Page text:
Interview: George Osahon
What sort of initiatives will the DPR be undertaking to encourage development of marginal fields?
GEORGE OSAHON: We have a number of awareness campaigns on the operation of marginal fields targeted at existing holders. Only eight of the 24 fields awarded in 2003 are on-stream, while the others face challenges ranging from technical through financial to managerial issues, including poor cooperation among parties. We are looking into these challenges with a view to assisting. The information and knowledge acquired regarding the workings of the current set of marginal fields would inform the manner in which future marginal field programmes will be handled.
In what ways will the regulatory framework be affected by the increase in local participation?
OSAHON: Apart from the increase in the participation of indigenous oil and gas companies, the industry landscape itself is bound to change with time, and as regulators, we must be at the forefront of managing this change. For example, as fields are depleted, operators may introduce secondary recovery technologies and would have to grapple with the challenge of decommissioning, which has not been an issue in the past.
The challenge for local players is their limited operational experience and lack of support mechanisms which the major operators enjoy. Also, a number of the local players are not capable of handling large projects and may need to engage the support of consultants, raising the cost of implementation.
We cannot leave anything to chance. We have started putting into place guidelines and, where necessary, standard procedures for different aspects of operations. That would enable relatively young companies to appreciate the extent of their responsibilities.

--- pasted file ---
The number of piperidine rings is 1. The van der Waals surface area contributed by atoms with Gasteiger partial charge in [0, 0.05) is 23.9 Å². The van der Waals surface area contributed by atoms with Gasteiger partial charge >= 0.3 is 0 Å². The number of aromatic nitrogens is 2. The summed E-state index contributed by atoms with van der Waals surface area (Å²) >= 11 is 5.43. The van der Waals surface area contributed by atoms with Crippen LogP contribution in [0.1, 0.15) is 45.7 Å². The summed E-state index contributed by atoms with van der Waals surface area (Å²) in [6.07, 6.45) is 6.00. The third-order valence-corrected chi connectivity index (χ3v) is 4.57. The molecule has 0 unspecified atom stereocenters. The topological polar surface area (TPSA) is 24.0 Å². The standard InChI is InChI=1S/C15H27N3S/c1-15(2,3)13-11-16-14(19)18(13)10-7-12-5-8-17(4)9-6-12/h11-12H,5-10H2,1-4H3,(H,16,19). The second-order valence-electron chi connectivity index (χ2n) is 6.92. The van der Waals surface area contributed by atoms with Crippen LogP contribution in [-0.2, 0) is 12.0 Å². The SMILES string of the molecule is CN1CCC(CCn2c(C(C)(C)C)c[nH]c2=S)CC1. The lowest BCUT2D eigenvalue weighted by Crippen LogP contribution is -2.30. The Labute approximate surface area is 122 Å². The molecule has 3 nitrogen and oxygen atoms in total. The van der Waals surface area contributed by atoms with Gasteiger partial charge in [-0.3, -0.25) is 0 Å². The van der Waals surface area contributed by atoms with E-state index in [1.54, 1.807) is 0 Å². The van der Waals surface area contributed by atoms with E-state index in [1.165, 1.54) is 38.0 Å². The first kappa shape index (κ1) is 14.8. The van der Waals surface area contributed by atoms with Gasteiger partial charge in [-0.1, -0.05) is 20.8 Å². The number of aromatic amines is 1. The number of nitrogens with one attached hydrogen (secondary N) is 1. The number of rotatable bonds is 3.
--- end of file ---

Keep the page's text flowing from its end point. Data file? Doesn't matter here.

What is needed to ensure consistent and equally priced petroleum products?
OSAHON: The answer is information. If we know what is happening at the depots, in the transmission or transportation areas, and the filling stations, it becomes easy to identify challenges and deal with them. We have 122 depots in the country, 65 of which are in the Lagos area. Several hundred trucks are used every day to transport petroleum products, furthering the government’s bridging policy, and we have 27,700 filling stations, excluding those that have not registered their facilities. With such a spread of facilities, it will be difficult for the DPR, with its 22 offices nationwide, to cover all of them using a manual approach. We are therefore studying the methods that will be deployed to simplify information gathering and facilitate effective monitoring of the activities of industry players.
How would you rate the level of success in eliminating the practice of flaring so far?
OSAHON: This includes both private and public operators as they are equally bound by the law regarding all oil and gas operations, including gas flaring. The effort to eliminate flaring is ongoing, and even when we achieve zero flare we have to continuously monitor operations to ensure compliance. Keeping in mind that gas flaring has been reduced by as much as 75% to the current level of 1.1bn cu feet, or 13% of the country’s daily production, major strides have been made.
Several initiatives are being put in place to achieve flare-out in which the sanction approach is giving way to commercial overtures on the part of the government. In 2014 the government increased the price of gas supplied to the domestic market from $1 to $2.50 per thousand cu feet. The government is also settling the huge debt owed to gas supply companies by the power industry. All these are meant to encourage investment in gas operation and reduce flaring. Operators of gas flaring fields are being encouraged to involve the participation of third-party investors in harnessing gas that would otherwise be flared. The idea is not new, but its implementation was hampered by technical, commercial and taxation issues in respect of which the DPR is about to put guidelines in place.
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